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EU’s new rule mandates companies to fund 80% of microplastic cleanup, revolutionizing pollution responsibility.

In a groundbreaking move, the EU has introduced new rules. These rules demand that certain companies pay for microplastic cleanup. Specifically, they must cover at least 80% of the costs. The government will handle the remaining expenses.

This initiative targets industries like cosmetics and pharmaceuticals. They are now expected to contribute to quaternary treatment costs. This approach marks the first application of the "polluter pays" principle in the water sector. The main aim is to shift financial responsibility for pollution cleanup away from public funds.

Virginijus Sinkevičius, the Commissioner for Environment, Oceans, and Fisheries, praised the agreement. He stated, “With the agreement reached today, we ensure not only cleaner water for all Europeans but so much more.” He highlighted benefits like better sanitation, the application of the polluter pays principle, and energy autonomy. Sinkevičius believes these changes will transform the sector, making it resilient for the future.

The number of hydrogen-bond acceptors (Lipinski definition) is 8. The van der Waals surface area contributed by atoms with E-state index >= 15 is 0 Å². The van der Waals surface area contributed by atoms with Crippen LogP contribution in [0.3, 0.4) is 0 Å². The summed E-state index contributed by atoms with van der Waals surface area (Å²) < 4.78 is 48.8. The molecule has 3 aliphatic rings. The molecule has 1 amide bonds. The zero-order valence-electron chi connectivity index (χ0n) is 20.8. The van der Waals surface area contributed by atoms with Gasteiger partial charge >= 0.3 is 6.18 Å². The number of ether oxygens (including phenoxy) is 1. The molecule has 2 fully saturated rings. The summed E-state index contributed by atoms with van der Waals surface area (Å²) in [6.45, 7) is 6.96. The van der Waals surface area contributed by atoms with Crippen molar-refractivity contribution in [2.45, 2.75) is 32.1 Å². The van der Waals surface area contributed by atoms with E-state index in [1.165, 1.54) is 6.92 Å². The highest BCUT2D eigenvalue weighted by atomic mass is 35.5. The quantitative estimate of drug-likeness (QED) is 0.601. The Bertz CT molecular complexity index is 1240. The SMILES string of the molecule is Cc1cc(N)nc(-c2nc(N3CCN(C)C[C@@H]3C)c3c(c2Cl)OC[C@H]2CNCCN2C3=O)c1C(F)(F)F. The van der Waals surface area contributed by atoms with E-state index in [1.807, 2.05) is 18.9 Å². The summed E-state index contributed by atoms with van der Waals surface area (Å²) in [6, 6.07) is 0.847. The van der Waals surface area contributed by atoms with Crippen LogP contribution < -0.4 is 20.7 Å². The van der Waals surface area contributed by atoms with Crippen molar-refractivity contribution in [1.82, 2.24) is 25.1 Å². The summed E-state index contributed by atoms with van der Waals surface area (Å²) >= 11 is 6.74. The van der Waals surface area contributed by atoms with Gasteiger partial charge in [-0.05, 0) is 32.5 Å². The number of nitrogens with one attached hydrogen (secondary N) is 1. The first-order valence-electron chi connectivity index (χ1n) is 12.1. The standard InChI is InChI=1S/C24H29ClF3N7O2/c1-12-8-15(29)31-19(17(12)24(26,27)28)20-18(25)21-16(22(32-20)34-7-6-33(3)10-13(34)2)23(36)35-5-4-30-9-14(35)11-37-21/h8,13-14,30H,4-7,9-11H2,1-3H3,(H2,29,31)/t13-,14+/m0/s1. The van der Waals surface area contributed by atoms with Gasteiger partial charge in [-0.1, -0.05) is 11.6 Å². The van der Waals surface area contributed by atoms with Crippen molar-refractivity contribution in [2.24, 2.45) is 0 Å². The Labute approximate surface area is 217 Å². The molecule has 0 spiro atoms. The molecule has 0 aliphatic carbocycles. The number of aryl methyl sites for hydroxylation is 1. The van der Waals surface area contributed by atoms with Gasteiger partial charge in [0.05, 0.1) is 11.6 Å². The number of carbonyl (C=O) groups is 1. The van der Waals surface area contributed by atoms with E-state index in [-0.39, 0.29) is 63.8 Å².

Earlier, in September 2023, the EU had already made strides against microplastic pollution. It passed a law to phase out intentionally added microplastics. This applies to products like cosmetics and toys. The law aims to cut microplastic waste by half a million metric tons.

The latest rules are part of the EU's Zero Pollution Action Plan. This plan aims to reduce microplastic pollution by 30% by 2030. They propose revisions to the Urban Wastewater Treatment Directive. This includes more monitoring for PFAS and health-related parameters in water.

The directive also seeks to improve stormwater management. This is due to the increase in heavy rainfall events from climate change. Additionally, it aims to enhance wastewater quality for reuse.

The next step is the official adoption of the new directive. Once published in the Official Journal of the EU, it will become effective 20 days later.

Nils Torvalds, a Member of the European Parliament, supported the directive. He said, “The deal we reached today is a breakthrough.” He believes it will significantly improve water management and wastewater treatment in Europe. Torvalds also noted that the legislation considers the cost impact on medicines.

Samira is an Electronics and Communications Engineer by profession, but deep inside, her heart is a nomad! She's a state champion debater, a public speaker, a scriptwriter, a theater actress, but most importantly — A GREEN CITIZEN! She thinks of herself as a storyteller who thrives on enjoying the life at fullest and telling everyone the tales of life.

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